Secretary of State Condoleezza Rice told Turkish leaders in Ankara the United States is committed to Iraq's unity, and to fighting the Turkish-Kurdish extremist group PKK that has operated from northern Iraq.

Ms. Rice's talks in Turkey, spanning two days, focused on Iraq and, in particular, Turkish concerns about Kurdish separatism there, and a possible renewal of terrorism against Turkey by the PKK, the Kurdistan Workers Party.

Some Turkish officials have accused the United States of being indifferent to Kurdish moves in northern Iraq they see as laying groundwork for a Kurdish state, which could fuel separatism among Turkey's Kurdish minority.

Turkish anxiety has only increased since Iraqi elections a week ago, in which Kurds turned out in large numbers, especially in the ethnically-mixed northern oil center of Kirkuk, seen as the potential capital of a Kurdish state.

At a closing news conference with Turkish Foreign Minister Abdullah Gul, Ms. Rice reiterated the U.S. commitment to the unity and territorial integrity of Iraq, an implicit rejection of Kurdish statehood, and to an Iraq, in which all its religious and ethnic factions are welcome and respected.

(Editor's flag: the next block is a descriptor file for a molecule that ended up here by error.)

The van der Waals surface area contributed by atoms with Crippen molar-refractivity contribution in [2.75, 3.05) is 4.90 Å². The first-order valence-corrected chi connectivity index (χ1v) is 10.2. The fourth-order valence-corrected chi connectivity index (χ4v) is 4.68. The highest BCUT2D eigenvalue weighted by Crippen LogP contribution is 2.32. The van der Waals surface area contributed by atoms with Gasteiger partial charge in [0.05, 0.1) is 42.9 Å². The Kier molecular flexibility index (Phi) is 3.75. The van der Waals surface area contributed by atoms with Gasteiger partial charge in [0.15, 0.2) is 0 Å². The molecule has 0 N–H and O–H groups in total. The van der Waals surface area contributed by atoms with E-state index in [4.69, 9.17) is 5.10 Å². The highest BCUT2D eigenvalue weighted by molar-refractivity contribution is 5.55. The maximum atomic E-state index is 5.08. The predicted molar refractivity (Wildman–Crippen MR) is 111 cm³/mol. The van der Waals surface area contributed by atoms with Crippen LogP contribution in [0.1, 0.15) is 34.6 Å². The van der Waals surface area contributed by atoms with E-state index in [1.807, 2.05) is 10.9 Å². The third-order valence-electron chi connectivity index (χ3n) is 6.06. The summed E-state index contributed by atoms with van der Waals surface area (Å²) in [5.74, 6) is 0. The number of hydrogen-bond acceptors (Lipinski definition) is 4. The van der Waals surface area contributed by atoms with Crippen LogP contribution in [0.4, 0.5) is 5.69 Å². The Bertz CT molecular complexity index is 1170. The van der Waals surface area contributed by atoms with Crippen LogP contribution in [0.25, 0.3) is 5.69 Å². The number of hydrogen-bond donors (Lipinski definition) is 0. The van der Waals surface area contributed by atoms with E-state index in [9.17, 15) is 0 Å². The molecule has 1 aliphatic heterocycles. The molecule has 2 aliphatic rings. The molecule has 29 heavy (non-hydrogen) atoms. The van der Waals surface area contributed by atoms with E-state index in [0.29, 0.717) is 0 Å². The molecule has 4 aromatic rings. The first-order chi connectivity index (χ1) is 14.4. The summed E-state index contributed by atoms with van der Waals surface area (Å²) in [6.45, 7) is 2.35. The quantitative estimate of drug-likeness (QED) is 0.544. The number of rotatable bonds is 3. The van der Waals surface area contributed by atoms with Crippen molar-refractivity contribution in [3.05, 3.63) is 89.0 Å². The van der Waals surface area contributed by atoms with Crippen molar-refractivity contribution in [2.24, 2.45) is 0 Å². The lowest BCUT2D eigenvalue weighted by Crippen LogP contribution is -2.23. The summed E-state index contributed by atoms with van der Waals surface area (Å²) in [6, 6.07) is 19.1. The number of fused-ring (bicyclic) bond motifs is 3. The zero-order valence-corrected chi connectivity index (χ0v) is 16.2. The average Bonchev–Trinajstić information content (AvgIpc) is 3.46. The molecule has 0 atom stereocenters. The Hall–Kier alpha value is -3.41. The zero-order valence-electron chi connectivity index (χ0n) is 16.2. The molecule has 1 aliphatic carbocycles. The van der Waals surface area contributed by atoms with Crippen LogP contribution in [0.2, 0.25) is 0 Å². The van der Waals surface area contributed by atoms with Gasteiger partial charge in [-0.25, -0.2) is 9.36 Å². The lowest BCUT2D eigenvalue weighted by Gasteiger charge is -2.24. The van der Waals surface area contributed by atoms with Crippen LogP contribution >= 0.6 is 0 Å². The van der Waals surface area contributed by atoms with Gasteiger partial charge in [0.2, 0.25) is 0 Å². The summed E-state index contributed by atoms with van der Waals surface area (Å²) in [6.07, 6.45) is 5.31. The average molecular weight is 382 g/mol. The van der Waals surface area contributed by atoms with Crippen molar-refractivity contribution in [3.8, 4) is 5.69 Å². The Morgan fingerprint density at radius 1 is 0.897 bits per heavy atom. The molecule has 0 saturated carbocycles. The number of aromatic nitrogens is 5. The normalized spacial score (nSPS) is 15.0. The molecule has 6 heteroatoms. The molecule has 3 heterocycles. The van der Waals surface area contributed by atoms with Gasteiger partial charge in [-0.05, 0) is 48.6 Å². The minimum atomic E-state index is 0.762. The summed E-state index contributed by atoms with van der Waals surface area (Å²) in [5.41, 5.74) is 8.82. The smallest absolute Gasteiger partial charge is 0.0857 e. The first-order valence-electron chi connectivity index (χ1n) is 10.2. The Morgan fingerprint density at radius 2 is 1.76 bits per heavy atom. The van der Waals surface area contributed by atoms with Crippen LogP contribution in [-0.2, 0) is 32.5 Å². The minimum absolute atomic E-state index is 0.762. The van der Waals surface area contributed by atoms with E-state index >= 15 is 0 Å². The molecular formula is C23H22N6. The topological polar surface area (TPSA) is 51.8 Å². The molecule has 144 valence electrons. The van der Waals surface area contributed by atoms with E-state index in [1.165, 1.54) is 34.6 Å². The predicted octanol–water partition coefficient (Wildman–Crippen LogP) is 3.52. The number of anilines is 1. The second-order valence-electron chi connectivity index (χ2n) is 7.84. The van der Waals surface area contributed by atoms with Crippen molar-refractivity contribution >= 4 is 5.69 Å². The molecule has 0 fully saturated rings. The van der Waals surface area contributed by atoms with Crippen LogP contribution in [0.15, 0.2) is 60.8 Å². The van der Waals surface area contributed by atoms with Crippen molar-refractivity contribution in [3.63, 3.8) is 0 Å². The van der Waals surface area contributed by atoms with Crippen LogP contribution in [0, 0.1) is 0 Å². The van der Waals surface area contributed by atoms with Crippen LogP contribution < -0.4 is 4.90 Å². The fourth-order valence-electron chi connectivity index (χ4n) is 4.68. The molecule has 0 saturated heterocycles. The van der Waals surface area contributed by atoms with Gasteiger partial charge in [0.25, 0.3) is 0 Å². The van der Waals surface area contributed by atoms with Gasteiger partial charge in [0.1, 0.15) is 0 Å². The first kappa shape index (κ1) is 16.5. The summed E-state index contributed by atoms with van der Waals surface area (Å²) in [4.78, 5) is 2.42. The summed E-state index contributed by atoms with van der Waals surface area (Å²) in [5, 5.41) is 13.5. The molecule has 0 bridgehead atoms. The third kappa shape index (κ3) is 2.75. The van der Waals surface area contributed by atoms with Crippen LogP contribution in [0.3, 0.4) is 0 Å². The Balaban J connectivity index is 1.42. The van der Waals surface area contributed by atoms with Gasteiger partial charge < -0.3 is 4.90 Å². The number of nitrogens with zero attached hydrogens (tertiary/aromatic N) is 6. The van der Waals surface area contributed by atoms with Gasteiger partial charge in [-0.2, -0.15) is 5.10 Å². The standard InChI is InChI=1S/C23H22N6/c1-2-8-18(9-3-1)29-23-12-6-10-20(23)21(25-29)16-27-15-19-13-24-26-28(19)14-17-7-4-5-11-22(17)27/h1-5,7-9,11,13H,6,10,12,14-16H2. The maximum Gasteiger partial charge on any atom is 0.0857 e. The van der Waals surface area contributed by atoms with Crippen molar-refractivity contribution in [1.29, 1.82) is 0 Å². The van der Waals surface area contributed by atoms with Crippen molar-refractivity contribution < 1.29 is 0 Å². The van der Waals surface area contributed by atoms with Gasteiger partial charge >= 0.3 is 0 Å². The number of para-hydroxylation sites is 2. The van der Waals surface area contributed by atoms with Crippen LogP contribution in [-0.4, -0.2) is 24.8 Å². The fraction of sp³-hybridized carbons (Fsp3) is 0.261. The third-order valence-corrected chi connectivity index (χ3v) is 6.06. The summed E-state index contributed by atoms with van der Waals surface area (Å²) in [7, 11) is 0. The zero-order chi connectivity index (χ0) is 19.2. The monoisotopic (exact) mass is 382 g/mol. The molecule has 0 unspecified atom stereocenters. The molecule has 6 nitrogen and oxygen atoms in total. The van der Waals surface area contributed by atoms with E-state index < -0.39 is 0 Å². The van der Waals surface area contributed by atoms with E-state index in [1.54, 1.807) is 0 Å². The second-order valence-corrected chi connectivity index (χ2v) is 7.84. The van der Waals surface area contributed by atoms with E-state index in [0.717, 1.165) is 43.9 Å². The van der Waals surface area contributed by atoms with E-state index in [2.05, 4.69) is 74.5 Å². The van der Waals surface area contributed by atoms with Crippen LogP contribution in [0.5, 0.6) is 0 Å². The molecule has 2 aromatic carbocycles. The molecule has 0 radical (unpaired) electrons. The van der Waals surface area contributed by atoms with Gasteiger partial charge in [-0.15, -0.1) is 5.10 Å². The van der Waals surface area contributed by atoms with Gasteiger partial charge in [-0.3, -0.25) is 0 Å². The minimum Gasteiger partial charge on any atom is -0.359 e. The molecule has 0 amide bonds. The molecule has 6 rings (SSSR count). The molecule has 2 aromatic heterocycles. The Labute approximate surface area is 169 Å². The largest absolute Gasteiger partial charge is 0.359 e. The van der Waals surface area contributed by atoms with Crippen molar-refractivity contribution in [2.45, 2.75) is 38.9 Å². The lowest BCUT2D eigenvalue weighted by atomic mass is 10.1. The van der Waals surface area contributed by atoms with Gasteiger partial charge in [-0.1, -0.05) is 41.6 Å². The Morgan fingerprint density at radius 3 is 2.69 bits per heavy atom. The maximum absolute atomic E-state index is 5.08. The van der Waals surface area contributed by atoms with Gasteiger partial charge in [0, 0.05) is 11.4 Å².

She also said she told her Turkish hosts that Iraq's territory should never be a place from which terrorism can be committed against its neighbors.

"Indeed, from the American point of view, whatever terrorist organizations wish to perpetrate crimes against populations have to be treated the same," she said. "Whether it is the al-Qaida, the PKK, or the Palestinian rejectionists, terrorism is simply not an acceptable tool in the modern world, and I wanted to be certain that the minister and his colleagues knew of America's commitment to rid the region of terrorism, including terrorism that might take place from the territory of Iraq."

Ms. Rice noted that the State Department has long listed the PKK as a terrorist organization.

Members of the group found refuge in northern Iraq before the U.S.-led invasion, and have declared an end to a five-year-old unilateral cease-fire with Turkey.

In an interview with Turkey's NTV news channel, the secretary of state stopped short of pledging U.S. military action against the PKK, citing a difficult security situation in the north and the Iraqi insurgency.

But she said the United States is determined to work with the Iraqis and with Turkey to make sure that the PKK cannot act, and said Turkey should understand what she termed the United States' absolute commitment on this.

Ms. Rice said Iraqis in their new democracy will have to ultimately decide the status of Kirkuk. But she said the city, home to large numbers of Kurds, ethnic-Turkish Turkmen and Iraqi Sunnis, must be a city in which all Iraqis are welcome, and can live without fear.